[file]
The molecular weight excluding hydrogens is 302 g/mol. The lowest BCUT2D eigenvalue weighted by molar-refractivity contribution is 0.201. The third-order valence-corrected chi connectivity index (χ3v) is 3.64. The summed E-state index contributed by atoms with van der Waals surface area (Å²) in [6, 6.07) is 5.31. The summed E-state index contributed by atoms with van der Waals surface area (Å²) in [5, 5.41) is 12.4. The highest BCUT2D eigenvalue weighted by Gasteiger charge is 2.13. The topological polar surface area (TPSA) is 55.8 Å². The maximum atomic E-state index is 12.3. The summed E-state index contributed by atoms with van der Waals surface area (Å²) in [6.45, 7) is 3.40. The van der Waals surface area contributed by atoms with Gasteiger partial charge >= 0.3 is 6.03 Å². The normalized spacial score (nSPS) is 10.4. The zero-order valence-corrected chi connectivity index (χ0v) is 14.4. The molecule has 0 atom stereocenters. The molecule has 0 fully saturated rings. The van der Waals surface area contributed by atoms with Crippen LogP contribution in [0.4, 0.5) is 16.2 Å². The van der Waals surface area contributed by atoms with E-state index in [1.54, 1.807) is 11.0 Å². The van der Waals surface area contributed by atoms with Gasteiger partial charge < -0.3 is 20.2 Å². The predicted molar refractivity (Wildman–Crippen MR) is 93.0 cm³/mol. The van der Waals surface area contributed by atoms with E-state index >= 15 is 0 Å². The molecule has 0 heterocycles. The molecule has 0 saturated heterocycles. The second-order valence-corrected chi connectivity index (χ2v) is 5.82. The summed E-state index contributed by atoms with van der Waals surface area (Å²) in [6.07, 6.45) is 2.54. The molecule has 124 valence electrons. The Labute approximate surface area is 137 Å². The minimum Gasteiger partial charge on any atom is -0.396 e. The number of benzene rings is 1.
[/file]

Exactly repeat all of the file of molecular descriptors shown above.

The molecular weight excluding hydrogens is 302 g/mol. The lowest BCUT2D eigenvalue weighted by molar-refractivity contribution is 0.201. The third-order valence-corrected chi connectivity index (χ3v) is 3.64. The summed E-state index contributed by atoms with van der Waals surface area (Å²) in [6, 6.07) is 5.31. The summed E-state index contributed by atoms with van der Waals surface area (Å²) in [5, 5.41) is 12.4. The highest BCUT2D eigenvalue weighted by Gasteiger charge is 2.13. The topological polar surface area (TPSA) is 55.8 Å². The maximum atomic E-state index is 12.3. The summed E-state index contributed by atoms with van der Waals surface area (Å²) in [6.45, 7) is 3.40. The van der Waals surface area contributed by atoms with Gasteiger partial charge >= 0.3 is 6.03 Å². The normalized spacial score (nSPS) is 10.4. The zero-order valence-corrected chi connectivity index (χ0v) is 14.4. The molecule has 0 atom stereocenters. The molecule has 0 fully saturated rings. The van der Waals surface area contributed by atoms with Crippen LogP contribution in [0.4, 0.5) is 16.2 Å². The van der Waals surface area contributed by atoms with E-state index in [1.54, 1.807) is 11.0 Å². The van der Waals surface area contributed by atoms with Gasteiger partial charge < -0.3 is 20.2 Å². The predicted molar refractivity (Wildman–Crippen MR) is 93.0 cm³/mol. The van der Waals surface area contributed by atoms with E-state index >= 15 is 0 Å². The molecule has 0 heterocycles. The molecule has 0 saturated heterocycles. The second-order valence-corrected chi connectivity index (χ2v) is 5.82. The summed E-state index contributed by atoms with van der Waals surface area (Å²) in [6.07, 6.45) is 2.54. The molecule has 124 valence electrons. The Labute approximate surface area is 137 Å². The minimum Gasteiger partial charge on any atom is -0.396 e. The number of benzene rings is 1.